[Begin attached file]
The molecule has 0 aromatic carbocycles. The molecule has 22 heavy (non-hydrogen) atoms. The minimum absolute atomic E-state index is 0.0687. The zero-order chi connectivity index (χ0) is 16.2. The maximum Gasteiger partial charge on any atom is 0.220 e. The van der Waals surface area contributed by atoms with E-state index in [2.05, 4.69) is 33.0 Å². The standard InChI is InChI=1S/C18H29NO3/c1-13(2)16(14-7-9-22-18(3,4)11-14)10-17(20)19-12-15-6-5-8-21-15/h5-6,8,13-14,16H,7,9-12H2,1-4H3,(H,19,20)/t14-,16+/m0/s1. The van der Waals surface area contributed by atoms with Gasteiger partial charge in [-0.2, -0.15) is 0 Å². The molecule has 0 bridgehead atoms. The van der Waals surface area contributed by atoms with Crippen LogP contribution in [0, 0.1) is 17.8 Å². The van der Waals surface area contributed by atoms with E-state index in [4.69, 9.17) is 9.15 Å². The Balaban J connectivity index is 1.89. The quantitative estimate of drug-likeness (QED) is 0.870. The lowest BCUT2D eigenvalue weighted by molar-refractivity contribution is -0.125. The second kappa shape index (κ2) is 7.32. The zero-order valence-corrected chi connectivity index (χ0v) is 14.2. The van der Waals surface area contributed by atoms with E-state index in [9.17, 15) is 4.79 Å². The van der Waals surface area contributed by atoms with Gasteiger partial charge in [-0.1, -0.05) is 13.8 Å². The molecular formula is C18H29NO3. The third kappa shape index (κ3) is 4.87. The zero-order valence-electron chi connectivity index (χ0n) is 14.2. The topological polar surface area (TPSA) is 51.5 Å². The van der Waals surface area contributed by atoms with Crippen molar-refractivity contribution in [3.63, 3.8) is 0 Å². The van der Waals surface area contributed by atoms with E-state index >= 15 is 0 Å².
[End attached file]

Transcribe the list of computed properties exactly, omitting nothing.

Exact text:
The molecule has 0 aromatic carbocycles. The molecule has 22 heavy (non-hydrogen) atoms. The minimum absolute atomic E-state index is 0.0687. The zero-order chi connectivity index (χ0) is 16.2. The maximum Gasteiger partial charge on any atom is 0.220 e. The van der Waals surface area contributed by atoms with E-state index in [2.05, 4.69) is 33.0 Å². The standard InChI is InChI=1S/C18H29NO3/c1-13(2)16(14-7-9-22-18(3,4)11-14)10-17(20)19-12-15-6-5-8-21-15/h5-6,8,13-14,16H,7,9-12H2,1-4H3,(H,19,20)/t14-,16+/m0/s1. The van der Waals surface area contributed by atoms with Gasteiger partial charge in [-0.2, -0.15) is 0 Å². The molecule has 0 bridgehead atoms. The van der Waals surface area contributed by atoms with Crippen LogP contribution in [0, 0.1) is 17.8 Å². The van der Waals surface area contributed by atoms with E-state index in [4.69, 9.17) is 9.15 Å². The Balaban J connectivity index is 1.89. The quantitative estimate of drug-likeness (QED) is 0.870. The lowest BCUT2D eigenvalue weighted by molar-refractivity contribution is -0.125. The second kappa shape index (κ2) is 7.32. The zero-order valence-corrected chi connectivity index (χ0v) is 14.2. The van der Waals surface area contributed by atoms with E-state index in [9.17, 15) is 4.79 Å². The van der Waals surface area contributed by atoms with Gasteiger partial charge in [-0.1, -0.05) is 13.8 Å². The molecular formula is C18H29NO3. The third kappa shape index (κ3) is 4.87. The zero-order valence-electron chi connectivity index (χ0n) is 14.2. The topological polar surface area (TPSA) is 51.5 Å². The van der Waals surface area contributed by atoms with Crippen molar-refractivity contribution in [3.63, 3.8) is 0 Å². The van der Waals surface area contributed by atoms with E-state index >= 15 is 0 Å².